Next week I enter the last year of my 30s. And I have to say, I’ve really enjoyed the past decade. Think of your 30s as your 20s, but with more money and a bit more sense. And I’d like to think I’m happier now, too.
Nevertheless, I find getting older a bit hard, especially knowing that in the gay community, age is not something we put a premium on. In many ways we’re surrounded by those with severe Peter Pan Syndrome — boys that refuse to grow up. As a community we cherish vigor and six-pack abs. While I generally think I have the vigor part covered, I have stopped trying for the six-pack and settled for just “an ab” of sorts.
What brought all this worry about aging on exactly? Last Saturday I went to a house party celebrating the birthday of a friend of mine. Granted, he’s a little younger than I am, but wiser and more mature than most. I was chatting to another guest there, a bit of a twink no more than 21, and after introducing myself he basically said to me, “nice to meet you, but I’m not taking on any new Facebook friends right now.”
Probably a good idea. Don’t get me wrong, I certainly wasn’t going to send him a friend request, and talking to him any further may very well have triggered an Amber Alert. But I began to think — am I too old for this? Am I embarrassing myself by being here? All those thoughts akin to the first time I saw my dad fast dance at a family wedding. Is this whole thing getting a bit unseemly?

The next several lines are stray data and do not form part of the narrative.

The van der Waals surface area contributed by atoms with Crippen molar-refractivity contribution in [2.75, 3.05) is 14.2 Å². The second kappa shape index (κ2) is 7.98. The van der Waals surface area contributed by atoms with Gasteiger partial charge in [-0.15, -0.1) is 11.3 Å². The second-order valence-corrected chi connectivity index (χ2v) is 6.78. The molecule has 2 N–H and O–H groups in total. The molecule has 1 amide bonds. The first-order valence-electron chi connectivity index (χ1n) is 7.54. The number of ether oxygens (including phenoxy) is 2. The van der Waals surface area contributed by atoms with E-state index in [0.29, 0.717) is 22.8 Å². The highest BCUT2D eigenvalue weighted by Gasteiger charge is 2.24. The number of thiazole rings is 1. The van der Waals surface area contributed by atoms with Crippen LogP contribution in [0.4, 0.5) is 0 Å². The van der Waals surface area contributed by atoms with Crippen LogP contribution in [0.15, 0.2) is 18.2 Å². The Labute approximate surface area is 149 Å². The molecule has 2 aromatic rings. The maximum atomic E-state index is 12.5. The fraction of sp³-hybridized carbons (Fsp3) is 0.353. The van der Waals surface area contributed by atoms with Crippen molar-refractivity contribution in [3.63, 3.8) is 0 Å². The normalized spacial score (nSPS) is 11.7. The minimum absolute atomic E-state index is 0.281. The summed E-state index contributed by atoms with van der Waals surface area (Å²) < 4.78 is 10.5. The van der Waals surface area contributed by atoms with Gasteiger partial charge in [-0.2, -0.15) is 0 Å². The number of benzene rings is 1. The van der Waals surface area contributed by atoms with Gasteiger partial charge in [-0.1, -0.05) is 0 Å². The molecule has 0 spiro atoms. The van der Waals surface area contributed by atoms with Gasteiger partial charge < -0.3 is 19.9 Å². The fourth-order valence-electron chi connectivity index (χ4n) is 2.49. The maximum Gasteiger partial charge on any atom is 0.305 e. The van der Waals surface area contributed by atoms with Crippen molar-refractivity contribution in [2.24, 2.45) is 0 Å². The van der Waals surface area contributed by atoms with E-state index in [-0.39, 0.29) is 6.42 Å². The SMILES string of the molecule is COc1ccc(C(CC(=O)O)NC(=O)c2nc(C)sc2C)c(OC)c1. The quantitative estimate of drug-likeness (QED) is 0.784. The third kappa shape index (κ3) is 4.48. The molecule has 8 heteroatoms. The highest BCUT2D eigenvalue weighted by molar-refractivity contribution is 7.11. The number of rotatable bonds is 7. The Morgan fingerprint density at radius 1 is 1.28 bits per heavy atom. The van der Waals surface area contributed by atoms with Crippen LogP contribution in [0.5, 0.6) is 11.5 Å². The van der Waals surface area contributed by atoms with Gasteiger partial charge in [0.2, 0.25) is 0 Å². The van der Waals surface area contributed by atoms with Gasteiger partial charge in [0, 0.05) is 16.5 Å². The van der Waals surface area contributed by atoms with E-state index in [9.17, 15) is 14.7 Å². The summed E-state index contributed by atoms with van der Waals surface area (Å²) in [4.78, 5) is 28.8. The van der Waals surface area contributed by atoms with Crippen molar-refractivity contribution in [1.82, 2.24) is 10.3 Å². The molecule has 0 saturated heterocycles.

But then again, who cares?
The pursuit of happiness can be a real struggle for many gay men. And we can throw so many barriers in each other’s way. Older gay men are too quickly labeled creepy trolls with little to offer. (And don’t point out the fact that I freely used the word “twink” above. It’s different.)
Some suggest that as a community we lost far too many in the past to AIDS that we simply don’t have enough strong voices or role models to look to on how to grow up with style and dignity. That may very well be part of it. But finding and keeping happiness as one ages must be its own formula. As long as you aren’t hurting yourself or others, keep moving forward in your life, ditch the fear of missing out, and just live. As writer William Dameron pointed out upon his 50th birthday, we have spent a great deal of time convincing others that being gay isn’t a choice, we should also remember that getting older isn’t a choice either. If we as a community start accepting all of that, maybe we’ll all be a bit happier. And while I may not be aging perfectly, I’m perfectly aware of it. And I will continue the formula of daily moisturizer, cultivating friends from every generation, activity, and keeping at bay anyone who makes you feel bad about yourself.
And as I close, this article became less about how to age gracefully, but maybe about reminding those to respect gracefully those that age. In many ways, I hope to be my dad at that family wedding. Someone who has aged with style and managed to keep his honor and his kindness, too. And he doesn’t put much stock into what people think. He says having a gay son helped him out there.
And keeps on dancing. Especially at family weddings.
Brock Thompson is a D.C.-based freelance writer.